I have nothing against Spinner, the block provided by Anne Sutton of Bunny Hill Designs. It’s nice and simple, it’s probably something that would look really cool as the overall motif in a quilt. We were even provided with an alternative center. I really can’t find any fault in it.
Except . . . I did. I couldn’t pinpoint what it was, but I was still a few weeks behind when I got to it, so I thought it would be okay. I would go to the Facebook group, sift through the Spinners the other group members had already done, and find one that I liked. Except . . . I didn’t. I think it’s the single points. I have moderate OCD which I generally keep in check, but I think those points pinged it.
And when that happens, things can get extreme.
It doesn’t look extreme. It’s really the most minor change, turning that center square into a QST (quarter square triangle) square. Heck, those modifications on the PDF are 9 patches, so they’re practically encouraging me to do this modification. But there’s one big problem: I didn’t have a measurement for those QSTs.
What I knew about this was that square was 4 1/2″ finished. And if I look up charts for QSTs, there are tons of sites that will tell me the size square I need to make four QST pairs. But I only needed two of those pairs, and I’m short on fabric. I had no room for waste here. And it’s clear from the sketch that I can cut a single square each of orange and pink, cut them in half on the diagonal, and piece them together. If quilting math wasn’t impossible, I could apply the Pythagorean theorem to this. I’m incredibly good at algebra. But my god if that seam allowance doesn’t eff everything up.
I thought I was making the right decision posting this issue on one of my FB quilting groups. Not the blockheads one. This was a more general one, and I thought surely others had dealt with this before and knew the answer.
Don’t trust the internet, y’all. Don’t trust facebook. Not to be rude or anything, but that first answer is literally the dumbest thing I have ever read today, and I can’t even fathom what she’s picturing as she explains this to me. At worst, I was expecting someone to forget about seam allowance and apply Pythagorean Theorem to 5.5, but this? Just dividing by 4? And then multiplying by 4 . . . and dividing in half for good measure? WTF?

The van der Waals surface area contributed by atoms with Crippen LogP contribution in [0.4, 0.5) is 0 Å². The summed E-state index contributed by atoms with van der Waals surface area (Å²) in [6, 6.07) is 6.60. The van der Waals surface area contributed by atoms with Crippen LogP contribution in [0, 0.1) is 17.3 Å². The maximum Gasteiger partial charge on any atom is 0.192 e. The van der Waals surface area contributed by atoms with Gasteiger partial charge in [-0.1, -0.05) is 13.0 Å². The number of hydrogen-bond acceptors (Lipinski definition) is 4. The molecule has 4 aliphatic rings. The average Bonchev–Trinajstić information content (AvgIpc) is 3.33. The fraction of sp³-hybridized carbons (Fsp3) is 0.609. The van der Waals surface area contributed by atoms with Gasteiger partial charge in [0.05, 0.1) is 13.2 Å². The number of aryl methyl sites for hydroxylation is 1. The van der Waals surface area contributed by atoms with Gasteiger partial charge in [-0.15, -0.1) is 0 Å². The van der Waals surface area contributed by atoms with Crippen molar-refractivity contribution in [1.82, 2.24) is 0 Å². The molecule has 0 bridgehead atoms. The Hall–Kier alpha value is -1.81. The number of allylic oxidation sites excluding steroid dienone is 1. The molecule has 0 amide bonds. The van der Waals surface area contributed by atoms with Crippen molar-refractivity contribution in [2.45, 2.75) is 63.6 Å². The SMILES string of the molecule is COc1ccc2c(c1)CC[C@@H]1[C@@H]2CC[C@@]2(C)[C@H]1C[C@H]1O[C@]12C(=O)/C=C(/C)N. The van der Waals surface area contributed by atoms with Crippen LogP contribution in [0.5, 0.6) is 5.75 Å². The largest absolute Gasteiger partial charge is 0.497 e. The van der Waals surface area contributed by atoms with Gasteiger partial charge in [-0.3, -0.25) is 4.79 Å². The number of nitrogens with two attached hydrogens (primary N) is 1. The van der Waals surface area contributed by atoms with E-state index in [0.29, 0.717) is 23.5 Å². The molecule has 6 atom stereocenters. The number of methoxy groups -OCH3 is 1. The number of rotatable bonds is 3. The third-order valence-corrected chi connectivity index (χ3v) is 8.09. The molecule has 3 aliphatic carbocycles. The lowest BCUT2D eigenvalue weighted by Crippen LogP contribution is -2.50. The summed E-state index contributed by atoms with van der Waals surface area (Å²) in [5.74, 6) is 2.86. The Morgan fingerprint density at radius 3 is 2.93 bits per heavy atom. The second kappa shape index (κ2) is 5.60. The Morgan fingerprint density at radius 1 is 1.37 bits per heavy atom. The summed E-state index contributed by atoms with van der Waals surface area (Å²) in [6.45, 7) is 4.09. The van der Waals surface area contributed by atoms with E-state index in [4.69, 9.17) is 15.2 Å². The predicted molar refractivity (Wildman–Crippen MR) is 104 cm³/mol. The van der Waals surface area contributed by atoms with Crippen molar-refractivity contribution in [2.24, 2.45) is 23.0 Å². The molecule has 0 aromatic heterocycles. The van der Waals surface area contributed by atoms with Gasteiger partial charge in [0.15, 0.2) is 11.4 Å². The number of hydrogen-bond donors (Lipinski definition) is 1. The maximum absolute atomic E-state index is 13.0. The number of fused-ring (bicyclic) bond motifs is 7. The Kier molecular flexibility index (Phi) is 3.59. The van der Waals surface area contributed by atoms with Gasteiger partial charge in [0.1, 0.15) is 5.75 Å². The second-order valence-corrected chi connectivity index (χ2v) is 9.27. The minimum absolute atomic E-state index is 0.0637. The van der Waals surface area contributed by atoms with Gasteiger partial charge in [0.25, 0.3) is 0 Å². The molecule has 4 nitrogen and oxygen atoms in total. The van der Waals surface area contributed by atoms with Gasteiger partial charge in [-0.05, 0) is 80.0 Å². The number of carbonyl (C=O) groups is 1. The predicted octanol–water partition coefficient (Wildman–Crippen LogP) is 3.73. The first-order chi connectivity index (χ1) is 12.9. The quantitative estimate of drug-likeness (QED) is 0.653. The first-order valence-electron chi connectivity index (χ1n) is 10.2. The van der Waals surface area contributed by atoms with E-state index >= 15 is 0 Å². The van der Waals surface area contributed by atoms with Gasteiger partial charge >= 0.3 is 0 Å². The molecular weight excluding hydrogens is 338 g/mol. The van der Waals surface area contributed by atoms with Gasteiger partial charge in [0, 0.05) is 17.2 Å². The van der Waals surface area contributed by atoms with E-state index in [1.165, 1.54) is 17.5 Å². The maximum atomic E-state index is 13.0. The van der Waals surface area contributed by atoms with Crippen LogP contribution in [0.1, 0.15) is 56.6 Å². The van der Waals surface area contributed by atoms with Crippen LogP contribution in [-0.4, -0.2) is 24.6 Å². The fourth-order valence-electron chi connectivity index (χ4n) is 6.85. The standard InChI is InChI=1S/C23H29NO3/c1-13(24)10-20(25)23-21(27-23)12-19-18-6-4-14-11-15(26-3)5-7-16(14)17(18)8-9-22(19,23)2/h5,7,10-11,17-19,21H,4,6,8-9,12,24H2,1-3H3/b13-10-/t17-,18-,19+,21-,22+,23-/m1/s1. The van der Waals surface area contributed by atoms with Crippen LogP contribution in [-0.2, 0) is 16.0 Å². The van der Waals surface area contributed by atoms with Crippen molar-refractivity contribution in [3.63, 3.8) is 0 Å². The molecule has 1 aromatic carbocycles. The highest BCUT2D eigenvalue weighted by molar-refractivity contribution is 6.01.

As to the second answer, this is completely useless to me unless you take that ruler and measure that for me. I’ve given you the (albeit wrong) number, you just have to use it. This is like asking how to make deviled eggs and someone replying with, “Oh, I have a recipe for that,” without actually sharing the recipe. If you don’t want to check the ruler, that’s totally cool. This is my problem, not yours. But don’t just tell me about your ruler.
And I can’t stress enough that, while Google does provide plenty of quilting cheat sheets, I did literally say that I already tried that.
Thankfully, someone eventually offered the smartest and most obvious advice: make a template. Brilliant. Painfully obvious but brilliant. And this is something that I have all the skills to do myself and am happy to share with you.
In a previous post, I made a big fuss about not trusting graph paper. Even if it says that it’s 4 squares per inch, this is the sort of mass-produced thing that you can’t put your faith in. Just putting it out there, but this is also true of those off-brand cutting mats you see at discount shops. They’re not all wrong, but you need to check those units before you trust them.
I’m still going to use the graph paper to draw this template because of those nice perpendicular guidelines, but I need to draw this thing to scale or my measurement will be wrong at the end, so I’m relying on my ruler for this.
The first step here is to draw the shape I need, to scale with the finished block. This happens to be a very simple shape — a bisected 4 1/2″ square — but it doesn’t matter how complicated it is. As long as it can be drawn accurately and to scale, a template can be made.
The next step is to add the seam allowance to the shape. UTILIZE THAT RULER! Simply lay the 1/4″ line atop the lines of the finished shape (highlighted here because I was silly and didn’t make it brighter for picture) and then draw the seam allowance. You’ll want to extend those lines out as far as you can. As you see in the next picture, the meeting points of the seam allowance triangle are quite a distance out.
At this point, you have two options. Depending on what you’re doing, the best option may be to cut that shape out and simply use it as a template to cut the fabric from. There’s nothing wrong with that. But this is an easy shape. All I need to do is measure one of those legs and cut a square from it.
There it is, that point at 4 1/8″. All set to go!
Yep, it worked great. My scant 1/4″ was a bit too scant so it did come out a smidge large, but that was a sewing error, and it wasn’t so severe that I needed to restitch.
In the end, I still didn’t like it. I don’t know, it just wasn’t my jam. I was hoping those weirdo 3/4 square units would make me happy, but meh. And that’s totally a me issue. The block is fine.
Oh also, that top row pattern square that inadvertently looks like an extension of the pink HST next to it? That block can go die in a fire. I nearly replaced it, it bothered me so much. Hopefully once everything is quilted, it will hide.